What Are Seasonal Allergies?
Seasonal allergies are allergies that occur -- as their name implies -- during specific seasons, usually spring, summer, or fall. It's during these seasons that airborne allergens, such as pollen and mold spores, are at their highest levels and trigger allergic reactions in people who are sensitive to them.
If you're one of the millions of people who suffer from seasonal allergies, you're familiar with the symptoms: runny or stuffy nose; itchy, watery eyes; sneezing; and an itchy palate or throat.
Why does your body react this way in the first place? That's something researchers are still trying to figure out. But we do know what happens during an allergic response: Your immune system overreacts to something it thinks is a danger to you. It's actually this reaction -- not the allergen itself -- that causes uncomfortable symptoms.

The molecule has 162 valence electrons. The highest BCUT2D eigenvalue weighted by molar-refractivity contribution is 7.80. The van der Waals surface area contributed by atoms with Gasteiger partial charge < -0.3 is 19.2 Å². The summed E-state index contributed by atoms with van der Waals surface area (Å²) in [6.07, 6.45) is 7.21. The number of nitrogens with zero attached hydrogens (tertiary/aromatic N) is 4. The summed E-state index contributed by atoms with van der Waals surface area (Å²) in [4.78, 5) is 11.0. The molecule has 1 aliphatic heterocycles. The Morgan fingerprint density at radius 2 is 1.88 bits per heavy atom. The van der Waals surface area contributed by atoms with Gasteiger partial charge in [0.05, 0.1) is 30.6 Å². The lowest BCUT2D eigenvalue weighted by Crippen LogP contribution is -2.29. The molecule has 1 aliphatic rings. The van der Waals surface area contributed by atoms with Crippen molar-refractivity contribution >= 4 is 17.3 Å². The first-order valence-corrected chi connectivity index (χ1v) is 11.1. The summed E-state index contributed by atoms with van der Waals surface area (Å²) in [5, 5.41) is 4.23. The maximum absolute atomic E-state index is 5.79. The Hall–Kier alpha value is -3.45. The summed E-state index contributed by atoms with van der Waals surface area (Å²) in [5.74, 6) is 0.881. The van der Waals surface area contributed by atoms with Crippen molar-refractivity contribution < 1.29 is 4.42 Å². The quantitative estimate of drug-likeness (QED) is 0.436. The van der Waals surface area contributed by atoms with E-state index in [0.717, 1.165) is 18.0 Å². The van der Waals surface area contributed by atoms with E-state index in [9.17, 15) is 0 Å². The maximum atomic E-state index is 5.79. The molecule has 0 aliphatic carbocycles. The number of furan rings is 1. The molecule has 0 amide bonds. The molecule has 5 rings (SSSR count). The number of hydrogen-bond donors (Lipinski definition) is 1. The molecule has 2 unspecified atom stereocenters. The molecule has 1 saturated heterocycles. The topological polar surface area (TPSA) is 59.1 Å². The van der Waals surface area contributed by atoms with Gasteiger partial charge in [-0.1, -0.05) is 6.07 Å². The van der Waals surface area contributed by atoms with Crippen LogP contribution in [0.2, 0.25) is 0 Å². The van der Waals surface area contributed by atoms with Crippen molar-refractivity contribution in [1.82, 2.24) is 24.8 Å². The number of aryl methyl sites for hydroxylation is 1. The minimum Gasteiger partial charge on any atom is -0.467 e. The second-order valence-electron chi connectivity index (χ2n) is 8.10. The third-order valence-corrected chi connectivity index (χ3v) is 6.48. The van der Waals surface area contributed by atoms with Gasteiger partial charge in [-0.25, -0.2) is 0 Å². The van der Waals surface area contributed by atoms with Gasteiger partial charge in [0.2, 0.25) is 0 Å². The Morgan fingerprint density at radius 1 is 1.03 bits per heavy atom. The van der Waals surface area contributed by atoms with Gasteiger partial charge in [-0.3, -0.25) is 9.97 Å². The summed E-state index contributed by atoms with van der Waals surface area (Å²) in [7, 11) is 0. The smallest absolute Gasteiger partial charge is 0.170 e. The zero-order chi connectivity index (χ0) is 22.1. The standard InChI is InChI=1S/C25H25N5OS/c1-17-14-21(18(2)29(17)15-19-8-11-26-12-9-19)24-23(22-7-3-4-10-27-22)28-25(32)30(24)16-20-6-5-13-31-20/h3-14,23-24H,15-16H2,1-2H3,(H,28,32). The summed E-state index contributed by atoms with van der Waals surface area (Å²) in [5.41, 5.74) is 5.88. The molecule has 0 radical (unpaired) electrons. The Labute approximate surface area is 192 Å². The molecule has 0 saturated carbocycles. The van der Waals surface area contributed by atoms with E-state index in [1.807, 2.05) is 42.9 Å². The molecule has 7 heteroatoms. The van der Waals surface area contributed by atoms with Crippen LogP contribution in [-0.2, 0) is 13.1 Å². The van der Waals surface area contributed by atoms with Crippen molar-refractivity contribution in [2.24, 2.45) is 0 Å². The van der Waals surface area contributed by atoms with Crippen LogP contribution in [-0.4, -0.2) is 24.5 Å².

When you're exposed to a substance that your immune system has decided is an unwelcome visitor, it tries to fight off the invader by producing targeted immunoglobulin E (IgE) antibodies. These antibodies then send off histamines and other chemicals to battle the offending irritant. In the case of airborne seasonal allergens, histamines cause the blood vessels and tissue in your nose and sinuses to swell (stuffy nose), become inflamed (itchiness), and produce extra mucus (runny nose, watery eyes).
So what's hay fever? Well, it's not a hay allergy, and it's not a fever. The term hay fever is the generic catchall name many people use when referring to seasonal allergies.